When the universities and science minister announced a one-year delay to the research excellence framework earlier this month, few were surprised. David Willetts has made no secret of his concerns over the inclusion of an assessment of the impact of research.
His stated worries include how much weighting to give the impact assessments - the initially mooted figure of 25 per cent "seems high" to him - and how to assess "bad" impacts and take account of the role of the media in generating impact.
He has also said he is optimistic that the Higher Education Funding Council for England's pilot impact assessment will resolve many of the problems and develop a "robust" methodology that commands wide acceptance among academics.
Yet last month's conference, Impact in the Context of the REF, which reported on the progress of the pilot, suggests there is still much work to be done.
The pilot exercise is examining the impact over the past five years of research carried out since 1993 in medicine, physics, English, earth systems and environmental science, and social work and social policy.
Institutions were asked to submit one case study for every 10 academics, as well as an "impact assessment" providing an overview of departmental impact.
Submissions are being assessed by panels comprising academics and users. The resulting profiles, plus details of assessment criteria and advice to institutions on providing evidence of impact, will be published in the autumn.
Representatives from some of the participating universities admitted at the conference to being far from sure whether they had highlighted the kinds of impacts Hefce is looking for.
There was a feeling that the relevant kinds of impact vary between disciplines and that separate guidelines would be needed for each one.
Social scientists, for example, worried about how they could show that a piece of legislation influenced by their research had led to a "good" law, and how they could avoid their impact being a hostage to political fortune.
Medics wondered about the importance of the relative amounts of money raised by drug patents, while physicists struggled to individuate their contributions to large collaborative projects.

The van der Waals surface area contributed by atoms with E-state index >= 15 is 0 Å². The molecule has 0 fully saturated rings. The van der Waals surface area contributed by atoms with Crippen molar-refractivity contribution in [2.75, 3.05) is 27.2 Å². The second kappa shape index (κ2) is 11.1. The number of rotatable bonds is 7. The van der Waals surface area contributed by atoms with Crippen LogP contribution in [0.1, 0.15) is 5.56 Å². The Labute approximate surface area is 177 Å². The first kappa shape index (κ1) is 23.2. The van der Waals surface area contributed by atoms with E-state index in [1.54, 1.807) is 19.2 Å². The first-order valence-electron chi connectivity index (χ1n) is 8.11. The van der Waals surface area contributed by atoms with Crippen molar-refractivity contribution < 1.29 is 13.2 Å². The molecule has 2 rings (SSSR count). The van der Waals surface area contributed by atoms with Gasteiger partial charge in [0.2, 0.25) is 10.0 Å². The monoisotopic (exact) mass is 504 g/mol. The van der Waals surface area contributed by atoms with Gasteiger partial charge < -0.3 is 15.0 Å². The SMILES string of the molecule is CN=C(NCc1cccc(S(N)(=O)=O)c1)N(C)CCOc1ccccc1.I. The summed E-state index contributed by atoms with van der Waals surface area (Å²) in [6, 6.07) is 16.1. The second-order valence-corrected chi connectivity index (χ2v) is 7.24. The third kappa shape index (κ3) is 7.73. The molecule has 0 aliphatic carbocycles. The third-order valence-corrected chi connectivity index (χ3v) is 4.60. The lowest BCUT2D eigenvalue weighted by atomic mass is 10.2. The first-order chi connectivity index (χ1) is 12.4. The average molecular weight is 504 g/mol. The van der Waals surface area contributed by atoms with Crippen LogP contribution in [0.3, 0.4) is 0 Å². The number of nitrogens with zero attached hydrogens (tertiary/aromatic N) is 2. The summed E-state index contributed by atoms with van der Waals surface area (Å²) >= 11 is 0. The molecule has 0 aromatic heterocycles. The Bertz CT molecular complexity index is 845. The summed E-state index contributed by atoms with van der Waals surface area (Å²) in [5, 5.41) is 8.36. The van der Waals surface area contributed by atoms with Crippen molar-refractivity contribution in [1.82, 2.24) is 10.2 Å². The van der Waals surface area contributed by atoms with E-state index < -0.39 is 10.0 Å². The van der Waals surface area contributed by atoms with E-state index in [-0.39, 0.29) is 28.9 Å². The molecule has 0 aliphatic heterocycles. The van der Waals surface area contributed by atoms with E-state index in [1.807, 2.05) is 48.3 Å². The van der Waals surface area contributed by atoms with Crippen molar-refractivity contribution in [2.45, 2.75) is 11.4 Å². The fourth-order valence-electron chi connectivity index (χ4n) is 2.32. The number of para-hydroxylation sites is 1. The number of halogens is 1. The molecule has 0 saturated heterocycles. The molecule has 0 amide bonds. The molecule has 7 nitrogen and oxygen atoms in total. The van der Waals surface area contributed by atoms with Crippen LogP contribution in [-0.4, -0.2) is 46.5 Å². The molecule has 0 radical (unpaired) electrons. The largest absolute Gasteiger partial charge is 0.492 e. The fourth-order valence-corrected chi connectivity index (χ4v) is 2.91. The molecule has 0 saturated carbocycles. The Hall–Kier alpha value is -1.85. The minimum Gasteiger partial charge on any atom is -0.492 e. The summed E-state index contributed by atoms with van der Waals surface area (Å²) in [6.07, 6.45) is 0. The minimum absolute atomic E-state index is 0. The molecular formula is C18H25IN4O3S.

Research managers complained that it had been extremely laborious to identify and write up case studies and impact assessments.
Circulars to academics asking for examples of impact typically "went in the bin", partly due to a misapprehension that the only relevant impacts were economic.
The University of Oxford resorted to "pulling" information out of academics at meetings. Institutions also found it useful to appoint a "lead academic" with knowledge of colleagues' research - such as heads of departments - to identify possible case studies.
There were concerns that the 1993 cut-off date postdated some research, particularly in physics, that was only now having an impact.
In addition, institutions reported problems tracking down academics who had moved on since carrying out research in the mid-1990s.
Many of the reporting institutions had trouble gathering evidence of impact. "There is a risk of counting what can be counted rather than what counts," one representative said.
This was exacerbated in medicine and physics by the reluctance of corporations even to admit to having capitalised on university research because the Freedom of Information Act rendered universities unable to guarantee them commercial confidentiality.
Approaches to writing the case studies varied according to subject and institution. Most involved an initial draft by the academic concerned, but research managers typically then entered into a mutually wearisome cycle of rewrites and tugs of war over what Rachel Curwen, a research policy officer at the University of York, called "the language barrier around selling research".
The University of Glasgow, on the other hand, was happy with its approach of using a dedicated team to write reports based on interviews with the academics.
But for all the confusion and angst among the submitting institutions, the chairs of the medical and English panels told the conference that they had been encouraged by how easily they had been able to reach a consensus on the quality of the case studies.
Sir Alex Markham, who chaired the medicine panel, said he had received many excellent submissions and some "absolute howlers". The latter typically involved "distinguished individuals saying: 'Look at my wonderful career'," he said.
Judy Simons, chair of the English panel, echoed his sentiment. "Saying 'I am a world leader' isn't enough. You need names and dates."
Sir Alex warned that most submissions had failed to get across "how universities' strategic decisions and activities had helped to generate the impact".
"We don't want to drive serendipity out of the picture, but the impression that pure Brownian motion led to impact didn't go down well," he said.